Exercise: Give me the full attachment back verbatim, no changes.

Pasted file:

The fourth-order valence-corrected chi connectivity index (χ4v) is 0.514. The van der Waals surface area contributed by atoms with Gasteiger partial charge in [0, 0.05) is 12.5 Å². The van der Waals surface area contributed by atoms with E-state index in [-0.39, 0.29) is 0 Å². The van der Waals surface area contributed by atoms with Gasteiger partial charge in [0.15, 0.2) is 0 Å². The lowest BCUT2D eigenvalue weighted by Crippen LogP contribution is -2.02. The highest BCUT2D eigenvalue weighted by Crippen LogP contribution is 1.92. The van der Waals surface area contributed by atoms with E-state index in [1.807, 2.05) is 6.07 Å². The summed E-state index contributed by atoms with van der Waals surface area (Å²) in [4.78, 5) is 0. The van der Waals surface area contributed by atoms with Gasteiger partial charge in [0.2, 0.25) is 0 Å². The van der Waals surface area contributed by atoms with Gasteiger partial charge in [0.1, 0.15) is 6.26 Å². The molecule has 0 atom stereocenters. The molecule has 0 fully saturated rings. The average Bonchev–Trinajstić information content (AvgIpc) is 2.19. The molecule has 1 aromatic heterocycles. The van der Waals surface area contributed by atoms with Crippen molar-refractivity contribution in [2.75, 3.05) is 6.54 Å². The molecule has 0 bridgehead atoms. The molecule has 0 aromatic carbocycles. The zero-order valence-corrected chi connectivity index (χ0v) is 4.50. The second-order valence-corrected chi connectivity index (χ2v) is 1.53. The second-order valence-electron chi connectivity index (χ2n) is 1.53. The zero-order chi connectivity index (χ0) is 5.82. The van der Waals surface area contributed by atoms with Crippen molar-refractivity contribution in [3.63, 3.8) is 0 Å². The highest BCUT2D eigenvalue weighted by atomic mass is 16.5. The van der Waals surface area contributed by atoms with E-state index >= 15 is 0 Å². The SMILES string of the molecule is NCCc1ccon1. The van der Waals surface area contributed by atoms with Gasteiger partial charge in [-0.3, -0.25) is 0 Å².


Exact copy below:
The fourth-order valence-corrected chi connectivity index (χ4v) is 0.514. The van der Waals surface area contributed by atoms with Gasteiger partial charge in [0, 0.05) is 12.5 Å². The van der Waals surface area contributed by atoms with E-state index in [-0.39, 0.29) is 0 Å². The van der Waals surface area contributed by atoms with Gasteiger partial charge in [0.15, 0.2) is 0 Å². The lowest BCUT2D eigenvalue weighted by Crippen LogP contribution is -2.02. The highest BCUT2D eigenvalue weighted by Crippen LogP contribution is 1.92. The van der Waals surface area contributed by atoms with E-state index in [1.807, 2.05) is 6.07 Å². The summed E-state index contributed by atoms with van der Waals surface area (Å²) in [4.78, 5) is 0. The van der Waals surface area contributed by atoms with Gasteiger partial charge in [0.2, 0.25) is 0 Å². The van der Waals surface area contributed by atoms with Gasteiger partial charge in [0.1, 0.15) is 6.26 Å². The molecule has 0 atom stereocenters. The molecule has 0 fully saturated rings. The average Bonchev–Trinajstić information content (AvgIpc) is 2.19. The molecule has 1 aromatic heterocycles. The van der Waals surface area contributed by atoms with Crippen molar-refractivity contribution in [2.75, 3.05) is 6.54 Å². The molecule has 0 bridgehead atoms. The molecule has 0 aromatic carbocycles. The zero-order valence-corrected chi connectivity index (χ0v) is 4.50. The second-order valence-corrected chi connectivity index (χ2v) is 1.53. The second-order valence-electron chi connectivity index (χ2n) is 1.53. The zero-order chi connectivity index (χ0) is 5.82. The van der Waals surface area contributed by atoms with Crippen molar-refractivity contribution in [3.63, 3.8) is 0 Å². The highest BCUT2D eigenvalue weighted by atomic mass is 16.5. The van der Waals surface area contributed by atoms with E-state index >= 15 is 0 Å². The SMILES string of the molecule is NCCc1ccon1. The van der Waals surface area contributed by atoms with Gasteiger partial charge in [-0.3, -0.25) is 0 Å².